At the end of last year, it was difficult to find many cheerleaders for a growth approach. The narrative ran that a climate of higher interest rates and inflation was generally bad news for those companies with more of their value in the future. However, it is an inconvenient truth that growth has notably outpaced value since the start of the year.
For the year to date, the S&P 500 Value is up just 0.5%, while the S&P 500 Growth is up 6.1% (source. S&P Global, USD, to 24 March 2023). Within this, there have been some notable individual performances from growth companies. For example, Tesla is up 76% for the year to date, Meta is up 65%, while chip giant Nvidia is up 87% (to 24 March 2023). The top three sectors in the US market for the year to date are communication services, information technology and consumer discretionary.
What explains this apparent reversal? Certainly, changing expectations on interest rates have played a role. Inflation fears have calmed since the start of the year as commodity prices have slipped. However, interest rates remain high and while inflationary pressures may have moderated, they have not disappeared, as shown by the 10.4% CPI reading for the UK this month. As such, this doesn’t feel like the whole story.
Equally, the valuation differential between value and growth has not dissipated and remains wide by historic standards. The outperformance of value versus growth in 2022 was almost entirely a function of stronger earnings and interest rates, rather than a wholesale reappraisal of the individual merits of each factor. With this in mind, ‘value’ investing would appear to have a notable advantage on valuation as well.
The current strong outperformance by growth assets appears to have two elements: the first is that last year’s winners – notably energy and banking – are doing badly. Chris Rossbach, chief investment officer at J Stern & Co, says: “Everything that performed well last year is tanking this year.” He believes that while last year may have been a good year for the energy sector, it also showed the tremendous risk inherent in some of the fossil fuel companies: “There were bottlenecks and Putin saw that, but his bluff is about to be called. In the US gas prices are below pre-invasion highs and in Europe, they are falling significantly. Those sectors that look like inflation beneficiaries are being reassessed very sharply.”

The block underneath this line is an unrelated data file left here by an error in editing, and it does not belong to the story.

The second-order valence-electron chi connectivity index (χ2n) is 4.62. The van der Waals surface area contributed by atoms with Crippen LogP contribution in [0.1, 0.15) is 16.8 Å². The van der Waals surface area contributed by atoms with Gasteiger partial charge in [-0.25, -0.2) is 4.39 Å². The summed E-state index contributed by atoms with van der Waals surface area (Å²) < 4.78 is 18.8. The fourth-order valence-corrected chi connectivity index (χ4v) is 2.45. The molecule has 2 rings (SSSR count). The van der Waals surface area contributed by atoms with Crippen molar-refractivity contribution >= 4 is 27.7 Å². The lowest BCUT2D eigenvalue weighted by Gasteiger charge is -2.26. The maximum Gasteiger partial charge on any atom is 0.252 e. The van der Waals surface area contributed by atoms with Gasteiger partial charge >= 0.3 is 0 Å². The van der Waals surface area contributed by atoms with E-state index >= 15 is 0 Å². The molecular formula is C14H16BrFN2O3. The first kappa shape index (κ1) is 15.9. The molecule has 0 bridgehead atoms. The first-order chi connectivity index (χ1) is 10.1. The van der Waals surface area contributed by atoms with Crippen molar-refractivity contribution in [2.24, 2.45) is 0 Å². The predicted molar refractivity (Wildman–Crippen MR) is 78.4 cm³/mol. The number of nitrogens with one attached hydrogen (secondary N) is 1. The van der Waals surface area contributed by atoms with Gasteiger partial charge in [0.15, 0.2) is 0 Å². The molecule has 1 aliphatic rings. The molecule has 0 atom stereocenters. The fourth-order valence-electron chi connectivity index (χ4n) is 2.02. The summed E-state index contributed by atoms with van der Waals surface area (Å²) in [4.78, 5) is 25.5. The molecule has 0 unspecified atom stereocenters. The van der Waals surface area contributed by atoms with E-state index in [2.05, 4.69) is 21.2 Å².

Then there are the problems in the banking sector. Banks look cheap, and have drawn attention from value managers in recent weeks, which left them in difficulties when the recent crisis hit. Financials form around 20.5% of the S&P 500 Value index and only 3.6% of the S&P 500 Growth index.
However, there has also been some strength from growth companies themselves. Rossbach points out that areas such as digital advertising are coming back, while retail sales have continued to defy inflationary pressures. He adds: “Expectations were too high for some of these companies, but they have been addressed. We are still some way from peak digital penetration.” He says that the reopening of China is also helping support the consumer economy, particularly in Europe where demand for imported luxury goods is increasing. “We believe this trend has only just started.”
It helps that companies have reset on earnings with a disappointing round at the end of last year. This brought market expectations lower and should give these companies room to grow. Rob Rohn, portfolio manager, Sustainable Growth Advisers, believes that the broad brush penalising of longer duration growth companies left attractive opportunities in areas such as healthcare, technology, consumer discretionary and communications.
That said, Jake Moeller, senior investment consultant at Square Mile Investment, says the market is being more discerning in the type of growth it is willing to reward: “You need to be careful about the business model. Growth companies can be good if they have got a strong franchise, but some growth stocks were only supported by momentum – the ‘emperor’s new clothes’ phenomenon.” It is worth noting that there has not been the same rally in more speculative, pre-profitability companies.
Moeller believes that companies need capital discipline, sound dividend cover and strong free cashflow to impress investors and that can be found in both growth and value companies. “It is not enough to say that the business is going to grow. If a company misses earnings, it will be in trouble.” He says that the growth companies doing well are those that are plugged into big themes, such as renewable energy, the circular economy or cybersecurity.
The flip-flop between growth and value has been caught up in expectations around interest rates. As interest rate expectations fall, value is resurgent and vice versa. However, there is more nuance to this latest rally, which may suggest that investors are tentatively looking beyond monetary policy twists and turns to the merits of individual companies. However, there is a long way to go before investors can be said to have truly shaken off their interest rate obsession.